The European Commission has so far recognised the following countries: Andorra (2010), Argentina (2003), Canada (2002), Faroe Islands (2010), Guernsey (2003), Isle of Man (2004), Israel (2011), Jersey (2008) and Switzerland (2000); the primary data protection laws considered by the Working Party to provide adequate protection being:

  • the Qualified Law on the Protection of Personal Data, 2003 (Andorra);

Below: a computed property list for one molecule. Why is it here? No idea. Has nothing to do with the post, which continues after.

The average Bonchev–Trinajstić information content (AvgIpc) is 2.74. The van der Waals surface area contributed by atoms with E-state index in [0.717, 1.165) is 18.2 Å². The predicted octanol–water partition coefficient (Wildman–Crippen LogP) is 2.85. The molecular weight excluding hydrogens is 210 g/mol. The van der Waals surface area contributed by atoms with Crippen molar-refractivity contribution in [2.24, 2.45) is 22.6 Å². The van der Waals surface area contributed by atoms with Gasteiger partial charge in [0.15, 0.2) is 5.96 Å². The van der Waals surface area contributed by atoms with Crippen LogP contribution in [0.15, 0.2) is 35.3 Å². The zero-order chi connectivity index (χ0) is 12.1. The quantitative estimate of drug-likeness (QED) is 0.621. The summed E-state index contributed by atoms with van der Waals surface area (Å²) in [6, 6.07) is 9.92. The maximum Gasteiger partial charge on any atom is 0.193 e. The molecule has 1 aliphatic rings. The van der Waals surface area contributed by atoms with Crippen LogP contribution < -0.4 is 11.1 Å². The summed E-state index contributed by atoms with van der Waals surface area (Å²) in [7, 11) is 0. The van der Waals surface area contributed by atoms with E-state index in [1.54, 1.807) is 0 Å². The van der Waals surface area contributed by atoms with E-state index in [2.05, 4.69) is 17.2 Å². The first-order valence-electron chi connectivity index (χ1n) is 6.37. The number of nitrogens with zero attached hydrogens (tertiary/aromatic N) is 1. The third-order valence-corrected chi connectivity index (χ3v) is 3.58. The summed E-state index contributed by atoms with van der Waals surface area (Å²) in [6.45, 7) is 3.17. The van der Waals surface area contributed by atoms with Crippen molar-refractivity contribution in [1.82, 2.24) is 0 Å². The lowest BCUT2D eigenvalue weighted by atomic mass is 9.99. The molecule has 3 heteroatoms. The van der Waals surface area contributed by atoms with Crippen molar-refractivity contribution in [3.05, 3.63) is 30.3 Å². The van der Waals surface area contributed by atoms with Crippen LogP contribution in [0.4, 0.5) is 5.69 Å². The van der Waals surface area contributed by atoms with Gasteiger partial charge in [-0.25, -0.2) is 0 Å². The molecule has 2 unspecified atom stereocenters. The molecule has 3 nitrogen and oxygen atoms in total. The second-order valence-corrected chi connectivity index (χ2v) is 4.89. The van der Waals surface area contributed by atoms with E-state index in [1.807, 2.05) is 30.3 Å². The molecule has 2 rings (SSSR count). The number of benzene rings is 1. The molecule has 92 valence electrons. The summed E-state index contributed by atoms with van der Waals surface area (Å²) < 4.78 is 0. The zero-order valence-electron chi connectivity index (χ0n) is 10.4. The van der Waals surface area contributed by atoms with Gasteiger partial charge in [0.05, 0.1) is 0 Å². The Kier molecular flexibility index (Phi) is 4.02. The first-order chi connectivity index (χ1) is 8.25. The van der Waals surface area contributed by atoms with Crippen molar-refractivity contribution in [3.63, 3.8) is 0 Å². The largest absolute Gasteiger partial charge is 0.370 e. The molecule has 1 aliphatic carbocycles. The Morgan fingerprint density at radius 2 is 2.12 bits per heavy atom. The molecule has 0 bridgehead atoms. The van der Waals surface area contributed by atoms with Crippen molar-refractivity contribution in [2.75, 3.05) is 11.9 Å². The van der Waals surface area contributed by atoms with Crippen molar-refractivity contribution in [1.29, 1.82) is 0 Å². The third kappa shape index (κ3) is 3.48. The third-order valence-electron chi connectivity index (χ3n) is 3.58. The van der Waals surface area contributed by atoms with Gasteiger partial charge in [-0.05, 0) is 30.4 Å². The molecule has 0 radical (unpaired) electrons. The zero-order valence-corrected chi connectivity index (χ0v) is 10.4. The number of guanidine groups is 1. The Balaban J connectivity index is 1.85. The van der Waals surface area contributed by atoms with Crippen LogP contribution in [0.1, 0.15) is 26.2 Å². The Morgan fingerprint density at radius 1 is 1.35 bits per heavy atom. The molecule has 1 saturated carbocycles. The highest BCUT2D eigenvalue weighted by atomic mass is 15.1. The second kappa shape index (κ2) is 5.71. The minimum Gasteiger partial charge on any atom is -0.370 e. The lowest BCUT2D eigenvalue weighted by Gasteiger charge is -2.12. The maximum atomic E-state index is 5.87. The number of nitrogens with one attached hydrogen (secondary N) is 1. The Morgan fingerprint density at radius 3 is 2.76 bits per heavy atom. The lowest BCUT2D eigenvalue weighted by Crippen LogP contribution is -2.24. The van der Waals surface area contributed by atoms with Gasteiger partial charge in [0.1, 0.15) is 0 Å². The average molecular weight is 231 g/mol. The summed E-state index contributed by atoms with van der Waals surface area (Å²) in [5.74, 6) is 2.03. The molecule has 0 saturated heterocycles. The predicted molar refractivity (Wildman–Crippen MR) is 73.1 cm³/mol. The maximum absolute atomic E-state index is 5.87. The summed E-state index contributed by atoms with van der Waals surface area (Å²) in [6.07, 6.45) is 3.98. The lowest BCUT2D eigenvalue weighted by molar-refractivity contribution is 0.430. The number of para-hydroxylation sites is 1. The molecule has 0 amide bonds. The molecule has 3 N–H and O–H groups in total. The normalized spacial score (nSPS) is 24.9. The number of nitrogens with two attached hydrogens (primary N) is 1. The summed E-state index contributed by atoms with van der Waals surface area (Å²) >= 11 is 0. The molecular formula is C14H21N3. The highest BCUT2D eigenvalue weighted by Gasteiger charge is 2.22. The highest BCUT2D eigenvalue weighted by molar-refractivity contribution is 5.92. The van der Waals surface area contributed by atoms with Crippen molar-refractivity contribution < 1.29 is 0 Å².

• the Argentinean Constitution, Personal Data Protection Act No.25.326 and Regulation approved by Decree No. 1558/2001 (Argentina);
  • the Personal Information and Electronic Documents Act, 2000 (Canada);
  • the Data Protection Act, 2001 (Faroe Islands);
  • the Data Protection (Bailiwick of Guernsey) Law, 2001 (Guernsey);
  • the Data Protection Act, 2002 (Isle of Man);
  • the Privacy Protection Act, 1981 (Israel);
  • the Data Protection (Jersey) Law, 2001 (Jersey); and
  • the Law on Data Protection, 1992, as amended by Swiss Federal Council ruling of 1993 (Switzerland).